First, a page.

While you or I may not agree with the choices that some people make for a choice of operating environment to use, or what software to port to it, its not up to us to criticize them, or their reasons, for doing what they do.

Otherwise, this is an accomplishment that's quite interesting, as this came out long before a native OpenOffice for OS X ;) .

Reply Score: 4

Standard Answer
by fretinator on Mon 5th Feb 2007 22:52 UTC
fretinator
Member since:
2005-07-06

Why bother to put the time, money, and manpower into a build for an OS with a minimal user-base?

Why [insert whatever you want] for a OS like [insert small-market OS]

Answer: It's OSNews.com dude! People do stuff like this becauses they like it, love it, want to do it, feel compelled, or whatever. Some make money, some don't. If that rattles you, then just head on over to MSN and have fun! I hear they have Pics of Paris Hilton!

Reply Score: 3

Too bad...
by Ventajou on Mon 5th Feb 2007 23:09 UTC
Ventajou
Member since:
2006-10-31

Too bad it's so expensive... Warp was awesome on my Pentium 100MHz back 10 years ago... No way I'll pay $189 for an academic version now though.

Reply Score: 2

RE: Too bad...
by rcsteiner on Tue 6th Feb 2007 01:00 UTC in reply to "Too bad..."
rcsteiner Member since:
2005-07-12

It's more cost-effective if you can find an old copy of Warp 4 somewhere. US$79 isn't too bad.

Reply Score: 2

Innotek is evil...
by madcrow on Tue 6th Feb 2007 01:04 UTC
madcrow
Member since:
2006-03-13

They actually charge for their builds of a a free product and ruthlessly anybody who might even THINK of providing a free build. Various people tried this with builds GIMP for Windows, but it never really had an effect as the official GIMP webpage makes no mention of this travesty and provides it's own builds for free as is good and natural.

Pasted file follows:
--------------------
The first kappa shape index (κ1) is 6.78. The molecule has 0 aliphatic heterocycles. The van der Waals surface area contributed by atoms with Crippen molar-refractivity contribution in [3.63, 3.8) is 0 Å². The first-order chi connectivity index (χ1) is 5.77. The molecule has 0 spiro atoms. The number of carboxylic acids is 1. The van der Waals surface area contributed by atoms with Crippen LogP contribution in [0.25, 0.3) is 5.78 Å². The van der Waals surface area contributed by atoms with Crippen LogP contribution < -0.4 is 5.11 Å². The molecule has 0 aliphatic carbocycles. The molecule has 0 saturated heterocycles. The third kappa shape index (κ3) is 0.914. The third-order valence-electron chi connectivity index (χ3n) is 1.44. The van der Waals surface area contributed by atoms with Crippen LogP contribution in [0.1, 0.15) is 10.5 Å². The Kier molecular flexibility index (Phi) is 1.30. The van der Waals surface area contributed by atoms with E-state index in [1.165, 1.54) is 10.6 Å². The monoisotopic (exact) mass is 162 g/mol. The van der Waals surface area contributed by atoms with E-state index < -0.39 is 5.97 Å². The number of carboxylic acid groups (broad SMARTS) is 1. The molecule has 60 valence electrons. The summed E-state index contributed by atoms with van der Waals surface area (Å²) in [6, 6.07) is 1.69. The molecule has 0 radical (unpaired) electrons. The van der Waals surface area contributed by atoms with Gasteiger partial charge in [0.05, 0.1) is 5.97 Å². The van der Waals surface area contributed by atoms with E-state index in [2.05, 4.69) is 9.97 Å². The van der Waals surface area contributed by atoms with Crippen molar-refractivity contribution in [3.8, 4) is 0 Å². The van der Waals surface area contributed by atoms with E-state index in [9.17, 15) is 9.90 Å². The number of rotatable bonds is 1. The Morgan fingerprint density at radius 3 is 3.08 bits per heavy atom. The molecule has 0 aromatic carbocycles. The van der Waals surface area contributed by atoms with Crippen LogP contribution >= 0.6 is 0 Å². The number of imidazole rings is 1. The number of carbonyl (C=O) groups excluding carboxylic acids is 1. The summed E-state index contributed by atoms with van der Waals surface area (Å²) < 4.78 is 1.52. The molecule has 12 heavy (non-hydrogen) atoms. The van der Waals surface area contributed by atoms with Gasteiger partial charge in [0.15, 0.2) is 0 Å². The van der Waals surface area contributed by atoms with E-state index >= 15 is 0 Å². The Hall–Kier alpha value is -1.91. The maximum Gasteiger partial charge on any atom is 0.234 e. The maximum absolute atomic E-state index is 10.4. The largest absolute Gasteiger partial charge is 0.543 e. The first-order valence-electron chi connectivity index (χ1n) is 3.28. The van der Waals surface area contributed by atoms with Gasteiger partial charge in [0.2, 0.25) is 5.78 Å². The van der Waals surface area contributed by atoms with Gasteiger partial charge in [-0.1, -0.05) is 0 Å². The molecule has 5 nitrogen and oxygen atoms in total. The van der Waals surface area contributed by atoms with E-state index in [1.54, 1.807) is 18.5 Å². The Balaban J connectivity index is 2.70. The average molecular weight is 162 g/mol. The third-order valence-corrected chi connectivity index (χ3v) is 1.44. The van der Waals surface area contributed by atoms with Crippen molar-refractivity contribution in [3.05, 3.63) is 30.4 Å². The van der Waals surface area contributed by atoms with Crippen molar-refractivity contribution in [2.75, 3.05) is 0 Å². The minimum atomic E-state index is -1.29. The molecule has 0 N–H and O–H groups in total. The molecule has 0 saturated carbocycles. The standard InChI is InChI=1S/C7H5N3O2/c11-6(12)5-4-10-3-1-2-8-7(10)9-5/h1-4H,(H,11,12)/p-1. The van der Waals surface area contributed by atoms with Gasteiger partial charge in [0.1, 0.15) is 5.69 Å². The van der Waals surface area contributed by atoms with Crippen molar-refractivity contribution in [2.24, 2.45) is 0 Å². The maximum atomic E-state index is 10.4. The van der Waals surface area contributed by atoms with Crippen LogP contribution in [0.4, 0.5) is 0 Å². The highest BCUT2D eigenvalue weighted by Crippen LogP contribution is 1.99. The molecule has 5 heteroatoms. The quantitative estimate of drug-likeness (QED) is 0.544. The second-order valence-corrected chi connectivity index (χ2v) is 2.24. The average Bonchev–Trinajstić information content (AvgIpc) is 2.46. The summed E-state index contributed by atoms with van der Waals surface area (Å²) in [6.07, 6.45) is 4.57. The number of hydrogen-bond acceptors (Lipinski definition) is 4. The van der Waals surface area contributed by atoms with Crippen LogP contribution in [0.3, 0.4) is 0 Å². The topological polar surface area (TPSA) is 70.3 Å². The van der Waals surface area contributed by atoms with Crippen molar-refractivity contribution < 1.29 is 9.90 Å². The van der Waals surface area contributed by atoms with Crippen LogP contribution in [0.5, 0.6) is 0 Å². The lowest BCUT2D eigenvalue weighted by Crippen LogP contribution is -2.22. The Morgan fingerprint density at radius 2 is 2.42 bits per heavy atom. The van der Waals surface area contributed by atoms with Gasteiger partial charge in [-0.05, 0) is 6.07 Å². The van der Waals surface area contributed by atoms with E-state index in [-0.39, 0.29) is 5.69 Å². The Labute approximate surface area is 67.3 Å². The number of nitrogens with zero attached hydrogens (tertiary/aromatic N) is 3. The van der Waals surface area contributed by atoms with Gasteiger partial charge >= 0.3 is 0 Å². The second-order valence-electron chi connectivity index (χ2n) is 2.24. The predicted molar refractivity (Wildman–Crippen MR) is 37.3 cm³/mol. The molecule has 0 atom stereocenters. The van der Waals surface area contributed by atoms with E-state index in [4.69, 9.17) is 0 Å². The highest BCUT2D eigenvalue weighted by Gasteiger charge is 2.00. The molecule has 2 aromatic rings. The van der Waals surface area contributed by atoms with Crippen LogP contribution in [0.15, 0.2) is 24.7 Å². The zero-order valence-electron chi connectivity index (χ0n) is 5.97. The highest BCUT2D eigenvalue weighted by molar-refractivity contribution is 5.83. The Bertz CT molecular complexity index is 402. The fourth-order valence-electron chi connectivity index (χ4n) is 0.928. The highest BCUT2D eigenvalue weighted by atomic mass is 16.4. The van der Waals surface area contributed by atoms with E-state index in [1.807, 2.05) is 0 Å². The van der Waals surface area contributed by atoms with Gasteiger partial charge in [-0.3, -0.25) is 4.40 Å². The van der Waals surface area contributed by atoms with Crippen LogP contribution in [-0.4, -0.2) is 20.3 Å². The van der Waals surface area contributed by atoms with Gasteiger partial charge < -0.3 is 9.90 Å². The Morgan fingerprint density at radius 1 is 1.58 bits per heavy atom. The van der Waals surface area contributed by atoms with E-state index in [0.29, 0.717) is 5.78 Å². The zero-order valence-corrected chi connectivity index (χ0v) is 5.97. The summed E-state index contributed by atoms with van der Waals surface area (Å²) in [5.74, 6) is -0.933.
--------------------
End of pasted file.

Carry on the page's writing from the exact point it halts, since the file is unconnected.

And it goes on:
Reply Score: 1

RE: Innotek is evil...
by MNBill on Tue 6th Feb 2007 01:40 UTC in reply to "Innotek is evil..."
MNBill Member since:
2007-02-06

Not so evil. Innotek wrote a library that allows OS/2 (eCS, whatever) to simulate many of the library calls of another OS. They integrated OpenOffice with this library (and probably made significant alterations to the library). This is what they're charing for. I'm happy to pay it.

How do they go after others that provide a free build? Are you mixing them up with GoldenCode?

Reply Score: 2

RE: Innotek is evil...
by Cris on Tue 6th Feb 2007 09:48 UTC in reply to "Innotek is evil..."
Cris Member since:
2006-04-12

Innotek is not evil: they have all the right to make you pay for the runtime library that allows OS/2-eCS to run Win32 binaries. It's something like CrossOver on Linux.
And they are NOT preventing anybody from providing a free build... there were in fact a few dudes running OpenOffice on the free Odin runtime (Odin=wine, Innotek=CrossOver), but it was not working as well.
Anyway, the build we're talking about here is a NATIVE build, and AFAIK it's not done by Innotek.

Reply Score: 1

Ironies in origins
by htravis on Wed 7th Feb 2007 17:03 UTC
htravis
Member since:
2007-02-07

Open Office arose from Sun's release of code--I'm showing I don't know the legally and technically correct expression--for an office productivity suite, Sun Office, which Sun still develops and distributes. Which came from? Inhouse work in porting Star Office from and by a German company, Star, which Sun had purchased several years earlier. And for what OS had Star created its most extensive --(or only?--version of Star Office, (including a browser)? The predecessor of ecomstation, IBM's OS/2.

Reply Score: 2

What's the point ?
by bystander11 on Sun 11th Feb 2007 21:42 UTC
bystander11
Member since:
2007-02-11

What's the point ?, someone asked. (And -- by implication -- not just in developing for the OS, but in anyone bothering to run it.) Oh, I dunno, maybe the **near total immunity** from tons of malware and ongoing, ubiquitous exploit holes out there in the Redmond products ?! It's not simply a matter of stability, because W2K and XP finally reached a point of being much better than what MS had done before. It will likely take Vista a good couple years to get to that point.

But big market share always makes you a target worth going after, so it becomes a big plus to be little known and essentially invisible. This is particularly the case in regard to mainstream business apps, such as are covered by Open Office, where you only need to be able to work compatibly with the prevalent file formats. For other apps, such as in some multi-media areas, I'm afraid you'll just have to keep strapping that gigantic neon bullseye onto your back ! Or head on over to the 'Nix.

Edited 2007-02-11 21:44

Reply Score: 1